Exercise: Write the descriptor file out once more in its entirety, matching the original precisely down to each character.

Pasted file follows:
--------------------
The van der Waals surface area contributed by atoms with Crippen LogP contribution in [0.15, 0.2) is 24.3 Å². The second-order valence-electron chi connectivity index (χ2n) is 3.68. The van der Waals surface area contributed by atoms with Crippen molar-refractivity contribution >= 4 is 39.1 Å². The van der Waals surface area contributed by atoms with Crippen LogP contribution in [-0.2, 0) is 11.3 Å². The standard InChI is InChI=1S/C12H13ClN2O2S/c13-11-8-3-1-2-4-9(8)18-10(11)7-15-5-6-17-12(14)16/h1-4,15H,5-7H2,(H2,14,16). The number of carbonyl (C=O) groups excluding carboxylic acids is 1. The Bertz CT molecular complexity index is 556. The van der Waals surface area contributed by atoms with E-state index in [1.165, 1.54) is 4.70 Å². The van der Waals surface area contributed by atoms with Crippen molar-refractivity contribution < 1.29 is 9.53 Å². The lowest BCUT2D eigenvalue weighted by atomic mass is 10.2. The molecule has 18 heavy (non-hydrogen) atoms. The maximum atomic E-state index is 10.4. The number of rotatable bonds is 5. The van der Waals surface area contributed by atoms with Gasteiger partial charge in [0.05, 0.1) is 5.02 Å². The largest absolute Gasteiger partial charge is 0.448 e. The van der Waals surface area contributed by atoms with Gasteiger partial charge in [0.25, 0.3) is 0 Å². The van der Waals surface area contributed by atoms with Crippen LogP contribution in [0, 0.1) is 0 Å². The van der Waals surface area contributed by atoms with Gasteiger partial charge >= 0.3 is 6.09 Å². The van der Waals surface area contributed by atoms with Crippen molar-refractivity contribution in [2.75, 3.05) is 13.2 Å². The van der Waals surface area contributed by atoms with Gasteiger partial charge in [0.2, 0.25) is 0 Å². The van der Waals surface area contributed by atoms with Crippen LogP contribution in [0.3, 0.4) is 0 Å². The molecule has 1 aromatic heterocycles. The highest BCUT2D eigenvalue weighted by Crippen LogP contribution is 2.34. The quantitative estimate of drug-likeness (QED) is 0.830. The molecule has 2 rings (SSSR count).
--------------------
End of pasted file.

The van der Waals surface area contributed by atoms with Crippen LogP contribution in [0.15, 0.2) is 24.3 Å². The second-order valence-electron chi connectivity index (χ2n) is 3.68. The van der Waals surface area contributed by atoms with Crippen molar-refractivity contribution >= 4 is 39.1 Å². The van der Waals surface area contributed by atoms with Crippen LogP contribution in [-0.2, 0) is 11.3 Å². The standard InChI is InChI=1S/C12H13ClN2O2S/c13-11-8-3-1-2-4-9(8)18-10(11)7-15-5-6-17-12(14)16/h1-4,15H,5-7H2,(H2,14,16). The number of carbonyl (C=O) groups excluding carboxylic acids is 1. The Bertz CT molecular complexity index is 556. The van der Waals surface area contributed by atoms with E-state index in [1.165, 1.54) is 4.70 Å². The van der Waals surface area contributed by atoms with Crippen molar-refractivity contribution < 1.29 is 9.53 Å². The lowest BCUT2D eigenvalue weighted by atomic mass is 10.2. The molecule has 18 heavy (non-hydrogen) atoms. The maximum atomic E-state index is 10.4. The number of rotatable bonds is 5. The van der Waals surface area contributed by atoms with Gasteiger partial charge in [0.05, 0.1) is 5.02 Å². The largest absolute Gasteiger partial charge is 0.448 e. The van der Waals surface area contributed by atoms with Gasteiger partial charge in [0.25, 0.3) is 0 Å². The van der Waals surface area contributed by atoms with Crippen LogP contribution in [0, 0.1) is 0 Å². The van der Waals surface area contributed by atoms with Gasteiger partial charge >= 0.3 is 6.09 Å². The van der Waals surface area contributed by atoms with Crippen molar-refractivity contribution in [2.75, 3.05) is 13.2 Å². The van der Waals surface area contributed by atoms with Gasteiger partial charge in [0.2, 0.25) is 0 Å². The van der Waals surface area contributed by atoms with Crippen LogP contribution in [0.3, 0.4) is 0 Å². The molecule has 1 aromatic heterocycles. The highest BCUT2D eigenvalue weighted by Crippen LogP contribution is 2.34. The quantitative estimate of drug-likeness (QED) is 0.830. The molecule has 2 rings (SSSR count).